Asean Missing Social Agenda — Charles Santiago

Source: The Malay Mail Online


An opinion piece - file pic

An opinion piece – file pic

NOVEMBER 21 — It’s the 27th time that Asean heads of states and world leaders, such as yourselves, will be meeting to discuss the initiative for Asean integration, which deals with the gaps in economic development in the region, besides meetings with other dialogue partners such as Australia, China, India, Japan, New Zealand, Russia, South Korea and the US.

The formation of the Asean Economic Community in the next six weeks, similar to that of the European Union, which is characterised by a single market and the free intra-regional flow of goods, services and investment will be the main focus of the meetings and has captured the imagination of global and regional economic observers.

Asean has been mouthing that it works in the interest of the people. But the economic integration, fashioned to look as if it prioritises the welfare of the people, only focuses on Business Asean and not Social Asean.

Business Asean, which includes the free trade agreements such as the Regional Comprehensive Economic Partnership, European Union-Asean trade deal or the recently concluded Transpacific Partnership Agreement, promote multinationals, Asean big businesses and lobbyists.

The social dimension to the integration efforts by the ten member countries — Malaysia, Singapore, Thailand, Indonesia, Vietnam, Laos, Brunei, Myanmar, Cambodia and the Philippines — is therefore sorely missing. Read more

What APEC means to poor people in Asia — Cherian Mathews

Source: The Malay Mail Online


An opinion piece - file pic

An opinion piece – file pic

NOVEMBER 18 — Manila is hosting the Asia-Pacific Economic Cooperation (APEC) Leaders’ Meeting, which is going to be attended by prominent world leaders. For Oxfam, this is a good time for APEC leaders to re-examine the prevailing development and economic paradigm that has increased the wealth of a handful while millions remain in poverty, creating a landscape of staggering inequality.

Steady economic growth in most of the countries across Asia in the last quarter of this century has created jobs, new wealth and reduced poverty.

But a study from the Asian Development Bank(ADB) found that inequality in the region between the mid-1990s and the late 2000s has risen by as much as 18 per cent and that 1.6 billion people continue to live on less than US$2 (RM8.77) a day.

Gini coefficient — a common inequality measure — has worsened during 1990s and 2000s in the countries where more than 80 per ent of the population lived in Asia. That inequality increased in the midst of the region’s much vaunted economic growth means that something is amiss. Read more

Why are some refugees more equal than others? – Syerleena Abdul Rashid

Source: The Malaysian Insider

A few weeks ago on the night of Maal Hijrah, the Immigration Department raided a village in Bagan Dalam, mainland Penang and rounded up about 80 “illegal immigrants”. Sixty of them were refugees and asylum seekers which included women and children. A majority of refugees living in this community were Rohingya Muslims who, as we know, are regarded as the most persecuted and most vulnerable communities in the world.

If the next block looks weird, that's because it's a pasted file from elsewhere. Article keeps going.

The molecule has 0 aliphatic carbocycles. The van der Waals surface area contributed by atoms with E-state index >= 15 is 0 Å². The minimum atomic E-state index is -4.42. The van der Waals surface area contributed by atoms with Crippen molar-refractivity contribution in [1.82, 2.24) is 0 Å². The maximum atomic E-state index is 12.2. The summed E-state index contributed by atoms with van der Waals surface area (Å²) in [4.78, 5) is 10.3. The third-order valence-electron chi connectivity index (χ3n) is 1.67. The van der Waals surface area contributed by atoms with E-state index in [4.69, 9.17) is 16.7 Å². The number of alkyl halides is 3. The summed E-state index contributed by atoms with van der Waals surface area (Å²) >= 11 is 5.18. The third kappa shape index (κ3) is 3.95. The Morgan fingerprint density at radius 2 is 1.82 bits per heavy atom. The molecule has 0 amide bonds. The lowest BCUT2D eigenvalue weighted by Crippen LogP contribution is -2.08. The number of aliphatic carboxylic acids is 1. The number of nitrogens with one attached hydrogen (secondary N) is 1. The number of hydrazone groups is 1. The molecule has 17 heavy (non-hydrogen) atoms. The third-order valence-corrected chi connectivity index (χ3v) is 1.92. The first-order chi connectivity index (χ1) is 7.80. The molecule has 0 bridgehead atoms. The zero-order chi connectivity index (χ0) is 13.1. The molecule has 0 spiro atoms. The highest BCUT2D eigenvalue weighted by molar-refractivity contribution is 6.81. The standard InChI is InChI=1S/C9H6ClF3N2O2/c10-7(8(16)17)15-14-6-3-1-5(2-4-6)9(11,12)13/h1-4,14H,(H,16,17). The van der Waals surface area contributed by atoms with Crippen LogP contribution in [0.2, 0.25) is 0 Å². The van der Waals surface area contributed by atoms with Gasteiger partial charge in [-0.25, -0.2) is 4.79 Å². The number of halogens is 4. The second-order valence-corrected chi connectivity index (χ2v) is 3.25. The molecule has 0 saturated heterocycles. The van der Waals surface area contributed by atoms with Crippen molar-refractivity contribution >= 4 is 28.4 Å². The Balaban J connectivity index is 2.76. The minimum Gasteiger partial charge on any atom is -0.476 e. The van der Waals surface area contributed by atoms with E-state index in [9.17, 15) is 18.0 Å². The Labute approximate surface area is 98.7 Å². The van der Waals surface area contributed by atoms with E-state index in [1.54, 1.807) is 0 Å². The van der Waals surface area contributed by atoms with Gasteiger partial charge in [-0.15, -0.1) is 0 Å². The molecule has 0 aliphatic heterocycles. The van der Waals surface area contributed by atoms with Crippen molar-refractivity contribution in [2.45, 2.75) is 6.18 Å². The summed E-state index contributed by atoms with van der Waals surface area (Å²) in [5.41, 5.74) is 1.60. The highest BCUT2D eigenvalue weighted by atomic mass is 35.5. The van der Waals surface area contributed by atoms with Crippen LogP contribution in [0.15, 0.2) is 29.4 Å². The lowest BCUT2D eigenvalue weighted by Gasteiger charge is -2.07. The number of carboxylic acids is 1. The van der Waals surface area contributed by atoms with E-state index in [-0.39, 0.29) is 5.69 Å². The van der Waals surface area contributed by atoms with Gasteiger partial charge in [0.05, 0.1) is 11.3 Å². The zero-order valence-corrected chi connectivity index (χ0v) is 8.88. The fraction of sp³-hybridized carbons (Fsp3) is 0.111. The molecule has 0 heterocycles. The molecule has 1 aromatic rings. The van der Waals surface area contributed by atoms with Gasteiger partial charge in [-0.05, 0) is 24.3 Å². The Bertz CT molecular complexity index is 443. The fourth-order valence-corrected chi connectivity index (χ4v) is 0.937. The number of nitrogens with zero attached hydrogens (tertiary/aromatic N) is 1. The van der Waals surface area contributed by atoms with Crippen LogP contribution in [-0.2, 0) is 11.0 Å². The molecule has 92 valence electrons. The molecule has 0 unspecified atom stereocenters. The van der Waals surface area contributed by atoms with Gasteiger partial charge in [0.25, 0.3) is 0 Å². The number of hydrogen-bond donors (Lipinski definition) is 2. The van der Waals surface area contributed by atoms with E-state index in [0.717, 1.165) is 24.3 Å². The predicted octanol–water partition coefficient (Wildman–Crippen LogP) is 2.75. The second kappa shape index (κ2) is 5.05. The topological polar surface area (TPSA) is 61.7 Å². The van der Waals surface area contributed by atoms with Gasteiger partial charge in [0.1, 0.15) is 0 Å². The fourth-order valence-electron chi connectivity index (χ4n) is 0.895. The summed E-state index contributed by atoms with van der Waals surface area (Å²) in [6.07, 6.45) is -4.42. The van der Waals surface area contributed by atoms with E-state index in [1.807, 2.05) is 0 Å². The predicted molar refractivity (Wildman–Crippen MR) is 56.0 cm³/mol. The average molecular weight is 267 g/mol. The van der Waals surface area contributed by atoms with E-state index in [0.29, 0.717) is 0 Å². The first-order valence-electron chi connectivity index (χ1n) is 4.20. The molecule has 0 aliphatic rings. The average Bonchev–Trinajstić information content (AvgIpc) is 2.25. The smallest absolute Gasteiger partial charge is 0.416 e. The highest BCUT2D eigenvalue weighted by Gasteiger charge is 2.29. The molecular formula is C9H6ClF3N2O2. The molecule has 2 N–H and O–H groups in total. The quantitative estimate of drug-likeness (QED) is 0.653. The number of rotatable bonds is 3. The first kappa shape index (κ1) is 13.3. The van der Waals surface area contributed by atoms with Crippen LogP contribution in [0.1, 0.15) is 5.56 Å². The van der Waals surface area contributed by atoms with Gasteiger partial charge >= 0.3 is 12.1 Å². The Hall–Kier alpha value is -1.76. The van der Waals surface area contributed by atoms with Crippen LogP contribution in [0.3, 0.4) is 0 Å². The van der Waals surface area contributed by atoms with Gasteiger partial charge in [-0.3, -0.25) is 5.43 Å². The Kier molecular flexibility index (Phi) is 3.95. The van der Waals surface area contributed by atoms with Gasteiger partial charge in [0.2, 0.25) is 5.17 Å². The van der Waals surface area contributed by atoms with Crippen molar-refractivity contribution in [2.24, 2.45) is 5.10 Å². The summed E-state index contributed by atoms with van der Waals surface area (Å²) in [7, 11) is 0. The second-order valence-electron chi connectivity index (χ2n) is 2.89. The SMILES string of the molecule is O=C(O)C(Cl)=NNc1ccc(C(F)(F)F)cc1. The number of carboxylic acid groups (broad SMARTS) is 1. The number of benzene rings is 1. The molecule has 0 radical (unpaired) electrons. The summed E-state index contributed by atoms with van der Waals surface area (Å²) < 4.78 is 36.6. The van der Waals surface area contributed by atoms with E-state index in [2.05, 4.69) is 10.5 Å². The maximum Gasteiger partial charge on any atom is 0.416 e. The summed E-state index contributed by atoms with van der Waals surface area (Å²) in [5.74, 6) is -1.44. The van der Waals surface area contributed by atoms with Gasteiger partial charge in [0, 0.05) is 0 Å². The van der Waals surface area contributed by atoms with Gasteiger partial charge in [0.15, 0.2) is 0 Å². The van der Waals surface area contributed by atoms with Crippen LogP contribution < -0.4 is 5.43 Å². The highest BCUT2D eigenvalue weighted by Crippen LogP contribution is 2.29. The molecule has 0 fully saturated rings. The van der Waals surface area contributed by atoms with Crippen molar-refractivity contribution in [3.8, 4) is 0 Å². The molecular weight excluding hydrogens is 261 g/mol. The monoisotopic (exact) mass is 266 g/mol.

Just last month, the government surprised the entire nation by saying that our country would “open its doors to 3,000 Syrian migrants over the next three years to help alleviate the refugee crisis”. Read more

Court of Appeal wrong to declare religious law unconstitutional, rules Federal Court

Source: The Malaysian Insider

The Federal Court ruled today that the Court of Appeal made a mistake in declaring section 66 of the Negri Sembilan Shariah Criminal Enactment as unconstitutional in the case of three transgenders. – Reuters pic, October 8, 2015.

The Court of Appeal has no jurisdiction to declare that a provision in the Negri Sembilan Islamic criminal enactment as unconstitutional as three transgenders had used the wrong legal procedure to start their action, the Federal Court ruled today.

A five-man bench led by Tan Sri Md Raus Sharif, who delivered the unanimous judgments, said the trio should have gone to the Federal Court as they were challenging the competency of the state legislature to make laws. Read more

Ever widening income disparity between rich Malaysians and the rest, says economist

Source: The Malaysian Insider

The Khazanah Research Institute’s Director of Research Dr Muhammed Abdul Khalid uses the benchmark of car sales showing declining sales in the lower price range cars against major increases in luxury car sales as further proof that the income gap is widening betwen the rich and the rest of Malaysia. – The Malaysian Insider pic, August 11, 2015.

The income gap between top earning Malaysian individuals and everyone else is widening, an economist with a local think tank said, even though income disparity between households has gone down.

Dr Muhammed Abdul Khalid said some indicators of this are how luxury car and home sales have gone up, and are still buoyant compared with sales of the middle and low-end range of these products.

The sales for luxury big ticket items are also happening at a time when overall consumer sentiment is weak due to inflation and a slow economy, said Muhammed, who is attached to the Khazanah Research Institute.

“Car sales in Malaysia are down but for Porsche it is up by 180%. Proton is down 22% and Naza down by 100%, but for Mercedes it is up 44%.

“The high end cars are selling like hot cakes and the lower end is dropping. The rich are ok. The low (income) have a problem,” Muhammed said on the sidelines of the Malaysian Student Leaders Summit in Kuala Lumpur on Sunday. Read more